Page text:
CONTINUUM: The Journal of African Diaspora Drama, Theatre and Performance  ISSN 2471-2507
Volume 4 Number 2
 - December 2017

Pin It

Directing Actors of Color in White Classic Texts:
Tony Award Winner Ron Simons and Justin Emeka in Conversation

June 24, 2016

In reference to Offering 5 – “Seeing Shakespeare through brown eyes”
by Justin Emeka in Black Acting Methods: Critical Approaches

View PDF  PDF icon 


Justin Emeka and Tony Award winning producer Ron Simons discuss the importance of cultural specificity when directing and teaching acting. Emeka asserts that directors must ask actors to bring their full selves and cultural heritage into the rehearsal room. With this request, actors are able to work with all of the tools in their ‘tool box’ and they have the resources of their mind, body and spirit within their reach. 


Ron:    Although we were never in graduate school together, we both attended the University ofWashington School of Drama at critical times in our lives. I finished the acting program a year before you started the directing program.   What led you to pursue an MFA in directing?

Justin: Well, I had been directing and acting in Seattle for about seven years after I graduated from Oberlin College.   There weren’t a lot of opportunities for directors and actors of color so I was self-producing mostly, as well as teaching and directing in public schools.  It was the 90s and Hip-hop was in its golden years.  Working with friends from around the way, though none of us really knew how to run an organization, we started a theatre company called Jungle Creations and developed what we called original Hip-hop theatre productions using original scenes, spoken word, songs, and dance that we performed in night clubs, community centers, and schools.  It was a very inspiring time as an artist but ultimately proved financially unsustainable.  When I became a father and a husband, I had to think more strategically about how I could support myself and my family as an artist.  One occasion I was invited to attend a special master class for promising local directors with the legendary English director Peter Brook who was in Seattle with a touring production of Hamlet that he directed featuring Adrian Lester in the title role. It was an amazing experience exploring the craft of directing with Brook and the group.  Towards the end of the workshop I asked Mr. Brook how his vision of the production was impacted by having a Black man play Hamlet.    Being from outside the US, he seemed somewhat unsure of what I was asking him to respond to and it led to a passionate, electric, and at times contentious exchange among all of us in the room. At the end of the session one of the University of Washington professors of directing, Valerie Curtis-Newton, who was in attendance, strongly encouraged me to consider applying for their graduate directing program--which I had never thought of as an option.   After talking about it with my wife, I decided to apply and was very happy to be accepted.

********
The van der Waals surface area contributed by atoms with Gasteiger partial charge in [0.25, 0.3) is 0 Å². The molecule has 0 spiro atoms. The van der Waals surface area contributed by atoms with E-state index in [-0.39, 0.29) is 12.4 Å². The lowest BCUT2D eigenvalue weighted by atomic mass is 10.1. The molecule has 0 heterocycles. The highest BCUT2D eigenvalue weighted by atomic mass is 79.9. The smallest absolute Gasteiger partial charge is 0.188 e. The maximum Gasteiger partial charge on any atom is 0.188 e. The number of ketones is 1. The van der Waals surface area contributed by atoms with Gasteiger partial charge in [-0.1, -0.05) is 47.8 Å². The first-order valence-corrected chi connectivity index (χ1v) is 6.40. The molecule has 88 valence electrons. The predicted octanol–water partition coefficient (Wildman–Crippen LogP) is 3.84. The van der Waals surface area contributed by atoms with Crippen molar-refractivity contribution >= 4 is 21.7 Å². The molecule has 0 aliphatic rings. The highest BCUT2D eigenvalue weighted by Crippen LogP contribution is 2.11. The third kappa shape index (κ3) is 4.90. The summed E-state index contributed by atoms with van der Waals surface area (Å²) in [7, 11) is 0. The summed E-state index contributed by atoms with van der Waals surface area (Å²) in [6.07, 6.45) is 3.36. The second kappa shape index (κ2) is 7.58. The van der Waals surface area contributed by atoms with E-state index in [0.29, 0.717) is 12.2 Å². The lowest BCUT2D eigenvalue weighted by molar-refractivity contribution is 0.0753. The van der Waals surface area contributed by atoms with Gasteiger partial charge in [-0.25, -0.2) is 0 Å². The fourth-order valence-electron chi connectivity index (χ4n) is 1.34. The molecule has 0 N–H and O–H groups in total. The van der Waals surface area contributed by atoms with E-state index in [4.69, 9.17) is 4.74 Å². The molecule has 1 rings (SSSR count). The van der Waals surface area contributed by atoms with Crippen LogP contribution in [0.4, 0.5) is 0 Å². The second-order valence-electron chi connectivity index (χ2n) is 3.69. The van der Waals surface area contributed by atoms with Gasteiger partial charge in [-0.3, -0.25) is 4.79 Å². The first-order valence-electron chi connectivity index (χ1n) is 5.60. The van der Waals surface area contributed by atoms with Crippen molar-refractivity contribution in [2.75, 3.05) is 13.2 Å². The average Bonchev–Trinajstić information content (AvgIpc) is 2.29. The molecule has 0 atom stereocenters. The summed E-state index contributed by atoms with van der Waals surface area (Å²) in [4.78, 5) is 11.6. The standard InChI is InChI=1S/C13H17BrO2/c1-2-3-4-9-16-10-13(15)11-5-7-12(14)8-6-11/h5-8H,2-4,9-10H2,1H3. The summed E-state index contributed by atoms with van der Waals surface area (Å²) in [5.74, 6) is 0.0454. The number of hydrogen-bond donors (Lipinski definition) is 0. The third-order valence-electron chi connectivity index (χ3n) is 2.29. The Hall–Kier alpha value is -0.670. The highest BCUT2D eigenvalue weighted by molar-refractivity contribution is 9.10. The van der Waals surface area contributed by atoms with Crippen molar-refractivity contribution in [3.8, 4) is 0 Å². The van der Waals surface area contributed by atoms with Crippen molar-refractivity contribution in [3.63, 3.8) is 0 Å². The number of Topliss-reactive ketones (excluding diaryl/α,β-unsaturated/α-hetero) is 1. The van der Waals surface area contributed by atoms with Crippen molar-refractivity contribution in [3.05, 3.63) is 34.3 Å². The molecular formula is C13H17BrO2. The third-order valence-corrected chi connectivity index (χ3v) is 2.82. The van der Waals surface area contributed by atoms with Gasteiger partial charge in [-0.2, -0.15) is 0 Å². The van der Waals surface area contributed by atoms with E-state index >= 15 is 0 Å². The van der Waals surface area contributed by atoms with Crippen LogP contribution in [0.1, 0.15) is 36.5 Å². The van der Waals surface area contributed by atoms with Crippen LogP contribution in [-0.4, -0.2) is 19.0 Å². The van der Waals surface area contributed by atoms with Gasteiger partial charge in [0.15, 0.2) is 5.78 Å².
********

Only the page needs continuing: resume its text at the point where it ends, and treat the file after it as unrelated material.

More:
Ron:  That was an extremely competitive process--the school only accepted two directing students every other year.  You and your classmate, Lydia Fort, made up the first all African-American directing class.  Did that mean anything to you?

Justin:  That meant a lot.  I took and still take great pride in that fact.  I am one, as you know, that tends to recognize the significance of race wherever I am.   I am not a director that struggles to be seen as “just a director.”  I unapologetically recognize myself as a Black director in the American theatre.  However, I might challenge your understanding of what you think I mean when I say that. 

Ron:    What do you mean when you say you are a Black director? 

Justin:   Well its use is really more significant of the context of the work. As Malcolm X said,“being from America made me extremely sensitive to matters of color.”  Working in the American theatre, has made me acutely aware of my own Blackness as an artist.   This is not in regards to what kind of work I can and can’t do—as I believe people often see Blackness as a limitation—which it is not.  It just means the experience of being Black informs my perspective unapologetically and informs how I see the world as well as how I approach my art.  How it impacts my work changes from project to project, yet is always for me to decide.  The possibilities within Blackness are as numerous as the experiences of Black people on this planet—which I believe are infinite.  In America, our identity is shaped by many things, for me none of them are more important than race.  My Blackness does not limit me or dictate what I can and cannot do, as much as it informs how and even why I do it. 

Ron:    As a Black director, did going to a predominantly White school of drama scare or intimidate you?

Justin:  To be honest, yes.   I wasn’t sure if it was where I was supposed to be.   

Ron:    What were you afraid of?

Justin:  That I would lose something by going to graduate school; that I would lose an essential part of myself, I think. It must have been on my face anyway, because I remember at an early event where I was introduced to the whole school, a young professor—Venus Opal Reese, an extraordinary sister who was teaching theatre history to undergraduates at UW--I remember she pulled me aside and told me that I shouldn’t be scared of being here and the education I might receive.  She told me she could sense my apprehension and encouraged me to see this as an opportunity to become more of who I am and not less.  All I needed was faith in myself. 

Ron:    That is powerful advice.

Justin:  It was just what I needed to hear.  In many ways her words allowed me to give myself permission to be who I am in the walls of the academy. 

Ron:    In your recent essay “Seeing Shakespeare Through Brown Eyes” you say, “Great authors often regaled with the title ‘classic playwrights,’ tell a ‘classic’ story that is exclusive to a unique cultural framework that can often be defined by “Whiteness.”  What do you mean “defined by Whiteness?”